Bushfire logs used to rebuild trout cod habitat

Bushfire logs being unloaded and placed into the river.Timber from bushfire-affected trees along Upper Murray roadsides has been used to control erosion and improve the habitat of the endangered trout cod near Towong.

Agencies from both sides of the border have collaborated on the project, which has resulted in dozens of large logs converted into river ‘snags’ at the Lighthouse Crossing Reserve. The logs provide shelter, food and breeding locations for fish and other aquatic animals.

Once plentiful in the Murray-Darling Basin, trout cod now have a very restricted to range, including a small population in the Upper Murray.

The habitat restoration project was initiated by Murray Local Land Services through funding from the Australian Government’s bushfire recovery package for wildlife and their habitat.

The works were undertaken by the NSW Soil Conservation Service, a division of Local Land Services, and have been carried out in conjunction with Parks Victoria, using logs donated by Regional Roads Victoria.

More than 65 large bushfire-affected trees were removed from roadsides in the Towong Shire after they were deemed unsafe to remain in place.

Soil Conservation Service Manager of Tumut and Upper Murray River Works, Shanthan Pathmanathan, said the habitat restoration project was an ideal use for the removed trees.

“The improved aquatic populations that result from re-snagging areas of the river in turn benefit other species in the ecosystem, including birds, which feed on them,” he said.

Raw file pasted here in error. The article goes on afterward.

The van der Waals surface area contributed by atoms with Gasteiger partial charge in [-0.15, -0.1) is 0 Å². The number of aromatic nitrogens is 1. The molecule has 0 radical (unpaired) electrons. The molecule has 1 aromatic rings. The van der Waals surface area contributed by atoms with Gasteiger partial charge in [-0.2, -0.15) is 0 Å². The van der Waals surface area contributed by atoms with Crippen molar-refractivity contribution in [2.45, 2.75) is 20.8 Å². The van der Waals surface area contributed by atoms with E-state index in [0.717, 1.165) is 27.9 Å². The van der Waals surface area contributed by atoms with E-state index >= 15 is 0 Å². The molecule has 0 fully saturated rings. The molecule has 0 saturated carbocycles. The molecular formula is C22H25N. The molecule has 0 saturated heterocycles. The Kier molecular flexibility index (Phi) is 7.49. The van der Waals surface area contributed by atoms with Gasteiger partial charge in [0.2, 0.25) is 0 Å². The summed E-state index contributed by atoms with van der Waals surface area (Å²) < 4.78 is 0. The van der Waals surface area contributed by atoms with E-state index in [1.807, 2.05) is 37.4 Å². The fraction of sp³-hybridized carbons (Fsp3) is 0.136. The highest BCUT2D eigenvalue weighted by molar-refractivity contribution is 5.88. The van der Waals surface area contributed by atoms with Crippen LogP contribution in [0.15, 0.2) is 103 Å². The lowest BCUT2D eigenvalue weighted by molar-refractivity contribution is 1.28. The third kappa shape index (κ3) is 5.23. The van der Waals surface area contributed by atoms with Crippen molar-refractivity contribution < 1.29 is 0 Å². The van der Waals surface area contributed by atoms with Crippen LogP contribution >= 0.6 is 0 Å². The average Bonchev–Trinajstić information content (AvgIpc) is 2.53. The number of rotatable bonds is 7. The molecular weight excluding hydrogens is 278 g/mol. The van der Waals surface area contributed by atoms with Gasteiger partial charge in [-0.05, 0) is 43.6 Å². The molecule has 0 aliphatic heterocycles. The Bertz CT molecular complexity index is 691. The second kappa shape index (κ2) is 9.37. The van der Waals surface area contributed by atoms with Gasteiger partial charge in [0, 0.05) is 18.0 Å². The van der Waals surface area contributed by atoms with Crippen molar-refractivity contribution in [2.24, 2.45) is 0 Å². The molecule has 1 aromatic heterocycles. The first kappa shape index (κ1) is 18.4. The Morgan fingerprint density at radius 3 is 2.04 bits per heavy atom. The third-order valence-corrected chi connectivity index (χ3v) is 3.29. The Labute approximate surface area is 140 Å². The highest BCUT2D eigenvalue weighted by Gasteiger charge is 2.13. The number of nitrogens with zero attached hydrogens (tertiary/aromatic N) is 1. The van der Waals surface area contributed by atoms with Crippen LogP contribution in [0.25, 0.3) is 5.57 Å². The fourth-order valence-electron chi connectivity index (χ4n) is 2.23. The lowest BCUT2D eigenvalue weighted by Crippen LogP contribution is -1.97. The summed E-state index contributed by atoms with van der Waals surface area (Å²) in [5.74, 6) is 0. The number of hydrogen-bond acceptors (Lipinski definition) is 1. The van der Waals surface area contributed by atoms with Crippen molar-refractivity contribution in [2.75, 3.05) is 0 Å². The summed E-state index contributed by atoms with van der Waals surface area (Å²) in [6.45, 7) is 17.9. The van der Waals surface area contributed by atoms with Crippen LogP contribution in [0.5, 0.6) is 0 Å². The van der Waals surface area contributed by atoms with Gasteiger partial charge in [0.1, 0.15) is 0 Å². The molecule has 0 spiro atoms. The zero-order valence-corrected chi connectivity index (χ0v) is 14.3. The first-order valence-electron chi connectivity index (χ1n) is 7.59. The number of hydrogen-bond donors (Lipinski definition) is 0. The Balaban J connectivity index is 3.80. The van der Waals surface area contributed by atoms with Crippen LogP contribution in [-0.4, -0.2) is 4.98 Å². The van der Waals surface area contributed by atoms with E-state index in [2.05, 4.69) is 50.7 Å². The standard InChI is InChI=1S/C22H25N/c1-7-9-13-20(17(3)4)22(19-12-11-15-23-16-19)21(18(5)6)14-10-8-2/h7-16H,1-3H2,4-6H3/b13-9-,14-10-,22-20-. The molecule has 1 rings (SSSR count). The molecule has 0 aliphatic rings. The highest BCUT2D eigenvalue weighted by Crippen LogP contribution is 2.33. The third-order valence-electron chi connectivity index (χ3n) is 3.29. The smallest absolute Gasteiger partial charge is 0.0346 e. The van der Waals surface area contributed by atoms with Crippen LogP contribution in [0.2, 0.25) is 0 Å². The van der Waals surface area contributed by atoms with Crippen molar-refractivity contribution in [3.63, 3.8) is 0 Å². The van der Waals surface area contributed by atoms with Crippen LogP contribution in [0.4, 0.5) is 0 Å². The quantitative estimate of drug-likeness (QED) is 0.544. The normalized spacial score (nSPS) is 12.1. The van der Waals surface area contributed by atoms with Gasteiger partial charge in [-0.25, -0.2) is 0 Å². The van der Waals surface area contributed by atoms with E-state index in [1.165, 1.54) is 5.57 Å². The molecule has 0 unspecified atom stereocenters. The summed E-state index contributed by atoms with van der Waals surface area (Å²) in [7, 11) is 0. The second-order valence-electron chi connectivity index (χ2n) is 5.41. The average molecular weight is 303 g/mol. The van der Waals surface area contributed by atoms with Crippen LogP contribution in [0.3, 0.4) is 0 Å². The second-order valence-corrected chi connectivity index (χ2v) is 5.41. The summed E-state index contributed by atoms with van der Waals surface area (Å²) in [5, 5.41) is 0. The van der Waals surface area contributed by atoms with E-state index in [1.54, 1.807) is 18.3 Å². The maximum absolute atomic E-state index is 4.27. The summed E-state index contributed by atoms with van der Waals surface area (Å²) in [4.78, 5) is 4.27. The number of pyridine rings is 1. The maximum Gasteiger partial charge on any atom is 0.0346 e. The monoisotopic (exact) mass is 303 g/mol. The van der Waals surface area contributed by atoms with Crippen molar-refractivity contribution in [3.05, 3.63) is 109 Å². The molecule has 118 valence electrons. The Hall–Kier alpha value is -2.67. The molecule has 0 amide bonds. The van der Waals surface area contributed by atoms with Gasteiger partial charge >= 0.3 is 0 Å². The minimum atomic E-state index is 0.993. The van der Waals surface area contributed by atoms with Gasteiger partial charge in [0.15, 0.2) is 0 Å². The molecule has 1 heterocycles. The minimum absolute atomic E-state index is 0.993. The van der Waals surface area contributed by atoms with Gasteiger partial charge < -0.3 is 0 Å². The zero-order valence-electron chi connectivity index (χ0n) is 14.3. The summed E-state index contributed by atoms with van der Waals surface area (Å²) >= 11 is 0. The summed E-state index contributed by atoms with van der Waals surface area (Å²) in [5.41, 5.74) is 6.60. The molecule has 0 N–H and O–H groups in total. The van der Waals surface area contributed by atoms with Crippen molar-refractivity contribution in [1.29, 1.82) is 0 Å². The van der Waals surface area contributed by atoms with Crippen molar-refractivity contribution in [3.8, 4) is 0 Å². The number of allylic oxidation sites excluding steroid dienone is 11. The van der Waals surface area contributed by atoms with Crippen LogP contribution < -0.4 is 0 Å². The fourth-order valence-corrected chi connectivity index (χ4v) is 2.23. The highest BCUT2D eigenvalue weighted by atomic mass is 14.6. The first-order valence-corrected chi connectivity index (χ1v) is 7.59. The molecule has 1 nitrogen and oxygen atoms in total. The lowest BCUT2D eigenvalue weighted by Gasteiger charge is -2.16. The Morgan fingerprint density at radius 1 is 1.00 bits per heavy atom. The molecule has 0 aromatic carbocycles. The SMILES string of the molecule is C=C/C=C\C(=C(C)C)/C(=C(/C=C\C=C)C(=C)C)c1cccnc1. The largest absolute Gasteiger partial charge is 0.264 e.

“Snags were previously removed from rivers for boating purposes, to protect property and enhance water flow, but research has now shown that this approach impairs river stability, degrades river health and contributes to the decline of freshwater fish populations.”

Completed project - logs in the riverMr Pathmanathan said the re-snagging is designed to prevent continued erosion and to create an aquatic habitat, with the timber secured safely and positioned in a way that does not interfere with the river channel.

NSW Department of Primary Industries Murray Darling Fisheries Manager, Luke Pearce, said the re-snagging of rivers had documented benefits to aquatic life.

“Research of re-snagged sites elsewhere has shown a three-fold increase in numbers of Murray cod and a doubling of golden perch,” he said.

It is hoped that this project has a similar effect on the trout cod.

Murray Local Land Services Environment Team Leader, Leigh Blackmore, said trout cod were once abundant in the larger upland rivers of the Murray-Darling Basin.

“However, due to a range of stressors, their range is now restricted to only a few small pockets, including a small population in the Upper Murray and they are listed as endangered under the Australian Commonwealth’s Environment Protection and Biodiversity Conservation Act,” he said.

“This project demonstrated the power of collaboration among agencies to achieve outcomes that have multiple benefits, including road safety, native fish habitat and river bank stability.

“The fires in the Upper Murray over summer have impacted the water quality and increased sediment input into the river. These important habitat restoration works will help offset the impact of the fires on the trout cod and other aquatic organisms.”


Media contact: Matt Lane, Murray Local Land Services, 02 6051 2252, M - 0427 459 755

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